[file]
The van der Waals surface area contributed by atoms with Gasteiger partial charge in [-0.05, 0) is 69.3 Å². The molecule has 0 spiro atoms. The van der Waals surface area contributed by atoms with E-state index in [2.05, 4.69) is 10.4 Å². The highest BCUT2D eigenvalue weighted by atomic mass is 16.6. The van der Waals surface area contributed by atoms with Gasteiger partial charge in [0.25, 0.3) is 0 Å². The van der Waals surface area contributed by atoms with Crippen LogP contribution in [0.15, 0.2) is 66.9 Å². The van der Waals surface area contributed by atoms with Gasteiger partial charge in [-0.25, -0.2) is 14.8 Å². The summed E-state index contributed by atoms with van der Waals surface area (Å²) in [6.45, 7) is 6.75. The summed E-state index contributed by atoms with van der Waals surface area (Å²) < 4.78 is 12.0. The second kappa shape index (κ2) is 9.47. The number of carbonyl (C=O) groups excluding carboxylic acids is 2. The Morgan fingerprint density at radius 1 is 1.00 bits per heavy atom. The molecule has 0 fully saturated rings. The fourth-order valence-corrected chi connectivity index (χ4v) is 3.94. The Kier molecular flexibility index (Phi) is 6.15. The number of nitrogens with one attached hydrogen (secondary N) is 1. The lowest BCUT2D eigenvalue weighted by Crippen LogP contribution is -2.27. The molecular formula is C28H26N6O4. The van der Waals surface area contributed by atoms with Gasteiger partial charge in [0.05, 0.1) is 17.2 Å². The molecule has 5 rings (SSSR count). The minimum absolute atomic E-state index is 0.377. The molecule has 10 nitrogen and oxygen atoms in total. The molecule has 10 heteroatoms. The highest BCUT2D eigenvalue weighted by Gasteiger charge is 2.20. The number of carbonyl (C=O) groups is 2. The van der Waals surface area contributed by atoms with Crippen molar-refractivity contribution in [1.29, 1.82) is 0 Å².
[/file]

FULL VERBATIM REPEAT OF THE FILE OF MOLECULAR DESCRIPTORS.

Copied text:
The van der Waals surface area contributed by atoms with Gasteiger partial charge in [-0.05, 0) is 69.3 Å². The molecule has 0 spiro atoms. The van der Waals surface area contributed by atoms with E-state index in [2.05, 4.69) is 10.4 Å². The highest BCUT2D eigenvalue weighted by atomic mass is 16.6. The van der Waals surface area contributed by atoms with Gasteiger partial charge in [0.25, 0.3) is 0 Å². The van der Waals surface area contributed by atoms with Crippen LogP contribution in [0.15, 0.2) is 66.9 Å². The van der Waals surface area contributed by atoms with Gasteiger partial charge in [-0.25, -0.2) is 14.8 Å². The summed E-state index contributed by atoms with van der Waals surface area (Å²) in [6.45, 7) is 6.75. The summed E-state index contributed by atoms with van der Waals surface area (Å²) < 4.78 is 12.0. The second kappa shape index (κ2) is 9.47. The number of carbonyl (C=O) groups excluding carboxylic acids is 2. The Morgan fingerprint density at radius 1 is 1.00 bits per heavy atom. The molecule has 0 fully saturated rings. The fourth-order valence-corrected chi connectivity index (χ4v) is 3.94. The Kier molecular flexibility index (Phi) is 6.15. The number of nitrogens with one attached hydrogen (secondary N) is 1. The lowest BCUT2D eigenvalue weighted by Crippen LogP contribution is -2.27. The molecular formula is C28H26N6O4. The van der Waals surface area contributed by atoms with Gasteiger partial charge in [0.05, 0.1) is 17.2 Å². The molecule has 5 rings (SSSR count). The minimum absolute atomic E-state index is 0.377. The molecule has 10 nitrogen and oxygen atoms in total. The molecule has 10 heteroatoms. The highest BCUT2D eigenvalue weighted by Gasteiger charge is 2.20. The number of carbonyl (C=O) groups is 2. The van der Waals surface area contributed by atoms with Crippen molar-refractivity contribution in [1.29, 1.82) is 0 Å².